Laurel: To a far more promising Monessen development. After fanciful musings about creating an art colony in the city — on the public's dime, naturally — Monessen now has the catalyst for meaningful economic development: ArcelorMittal and the city have come to terms on restarting a coke plant, which will employ about 180 workers. ArcelorMittal also announced it will pump $50 million into modernizing the facility. Real investment. Real jobs. Real development. These paint a more realistic picture for Monessen.
Lance: To the lame arm of the law. The outcome of the heroin case against former Westmoreland County deputy sheriff Erika Ditch, 24, doesn't pass the sniff test. Police caught Ms. Ditch and another woman with more than 70 stamp bags of heroin on April 3 in Pittsburgh; she was charged with possession with the intent to deliver — a felony. But a mere nine weeks later, the Allegheny County District Attorney's Office dropped the felony charges, and Ditch emerged from court with a year's probation. If she plays nice, her record will be expunged. Maybe then she can resume her deputy duties, eh?
On the “Watch List”: Derry Borough's water works. Whether discussions with the Municipal Authority of Westmoreland County on future operations were purely informational, as council President Kristine Melville says, or something more clandestine, as one council member suggests, the apparent disconnection leaves residents wondering if one hand of Derry government knows what the other is doing. And that weakens the public's confidence in those elected to lead.
TribLive commenting policy
You are solely responsible for your comments and by using TribLive.com you agree to our Terms of Service.
We moderate comments. Our goal is to provide substantive commentary for a general readership. By screening submissions, we provide a space where readers can share intelligent and informed commentary that enhances the quality of our news and information.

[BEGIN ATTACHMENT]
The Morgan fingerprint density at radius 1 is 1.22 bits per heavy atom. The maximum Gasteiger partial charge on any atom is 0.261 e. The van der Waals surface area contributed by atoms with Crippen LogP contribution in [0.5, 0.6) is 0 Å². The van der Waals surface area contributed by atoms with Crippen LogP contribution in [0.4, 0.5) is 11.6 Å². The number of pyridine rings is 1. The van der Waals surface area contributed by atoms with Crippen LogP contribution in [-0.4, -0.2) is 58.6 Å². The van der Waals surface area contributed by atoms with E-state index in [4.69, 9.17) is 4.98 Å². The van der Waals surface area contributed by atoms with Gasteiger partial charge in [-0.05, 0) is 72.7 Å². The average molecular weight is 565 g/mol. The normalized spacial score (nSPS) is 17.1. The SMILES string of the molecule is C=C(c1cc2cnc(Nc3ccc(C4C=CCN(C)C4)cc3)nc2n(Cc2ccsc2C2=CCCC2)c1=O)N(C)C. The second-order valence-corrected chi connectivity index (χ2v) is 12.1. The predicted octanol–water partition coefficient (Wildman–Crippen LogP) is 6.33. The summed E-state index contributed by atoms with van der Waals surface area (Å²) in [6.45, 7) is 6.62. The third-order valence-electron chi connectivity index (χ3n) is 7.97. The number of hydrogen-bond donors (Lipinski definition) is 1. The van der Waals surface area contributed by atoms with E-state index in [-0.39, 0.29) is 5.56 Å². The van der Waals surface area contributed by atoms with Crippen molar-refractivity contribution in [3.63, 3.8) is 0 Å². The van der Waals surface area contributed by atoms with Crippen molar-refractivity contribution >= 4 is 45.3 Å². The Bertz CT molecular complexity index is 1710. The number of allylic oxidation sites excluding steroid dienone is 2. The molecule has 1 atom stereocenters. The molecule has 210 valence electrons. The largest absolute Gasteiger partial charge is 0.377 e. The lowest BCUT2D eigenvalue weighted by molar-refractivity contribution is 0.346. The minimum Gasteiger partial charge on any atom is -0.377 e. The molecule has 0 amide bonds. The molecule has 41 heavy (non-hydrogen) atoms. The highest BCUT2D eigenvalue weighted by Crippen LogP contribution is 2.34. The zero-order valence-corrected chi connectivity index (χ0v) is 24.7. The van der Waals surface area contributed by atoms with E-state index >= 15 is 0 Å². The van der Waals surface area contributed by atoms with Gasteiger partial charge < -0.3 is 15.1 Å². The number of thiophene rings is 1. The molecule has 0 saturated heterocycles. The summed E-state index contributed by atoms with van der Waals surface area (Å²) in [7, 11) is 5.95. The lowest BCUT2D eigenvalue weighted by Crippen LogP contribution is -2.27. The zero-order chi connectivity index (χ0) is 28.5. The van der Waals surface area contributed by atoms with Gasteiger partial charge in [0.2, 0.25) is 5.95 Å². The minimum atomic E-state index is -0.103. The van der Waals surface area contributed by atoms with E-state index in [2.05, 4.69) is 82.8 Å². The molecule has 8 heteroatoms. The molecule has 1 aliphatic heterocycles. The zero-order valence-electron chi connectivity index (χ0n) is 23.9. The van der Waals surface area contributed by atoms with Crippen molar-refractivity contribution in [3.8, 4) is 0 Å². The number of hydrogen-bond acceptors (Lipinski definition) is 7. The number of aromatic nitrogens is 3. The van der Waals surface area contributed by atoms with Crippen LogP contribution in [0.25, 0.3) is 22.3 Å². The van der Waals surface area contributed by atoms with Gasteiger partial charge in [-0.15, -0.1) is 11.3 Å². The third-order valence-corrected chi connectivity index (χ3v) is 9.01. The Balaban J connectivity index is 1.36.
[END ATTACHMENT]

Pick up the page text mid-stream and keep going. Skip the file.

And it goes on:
While most comments will be posted if they are on-topic and not abusive, moderating decisions are subjective. We will make them as carefully and consistently as we can. Because of the volume of reader comments, we cannot review individual moderation decisions with readers.
We value thoughtful comments representing a range of views that make their point quickly and politely. We make an effort to protect discussions from repeated comments either by the same reader or different readers.
We follow the same standards for taste as the daily newspaper. A few things we won't tolerate: personal attacks, obscenity, vulgarity, profanity (including expletives and letters followed by dashes), commercial promotion, impersonations, incoherence, proselytizing and SHOUTING. Don't include URLs to Web sites.
We do not edit comments. They are either approved or deleted. We reserve the right to edit a comment that is quoted or excerpted in an article. In this case, we may fix spelling and punctuation.
We welcome strong opinions and criticism of our work, but we don't want comments to become bogged down with discussions of our policies and we will moderate accordingly.
We appreciate it when readers and people quoted in articles or blog posts point out errors of fact or emphasis and will investigate all assertions. But these suggestions should be sent via e-mail. To avoid distracting other readers, we won't publish comments that suggest a correction. Instead, corrections will be made in a blog post or in an article.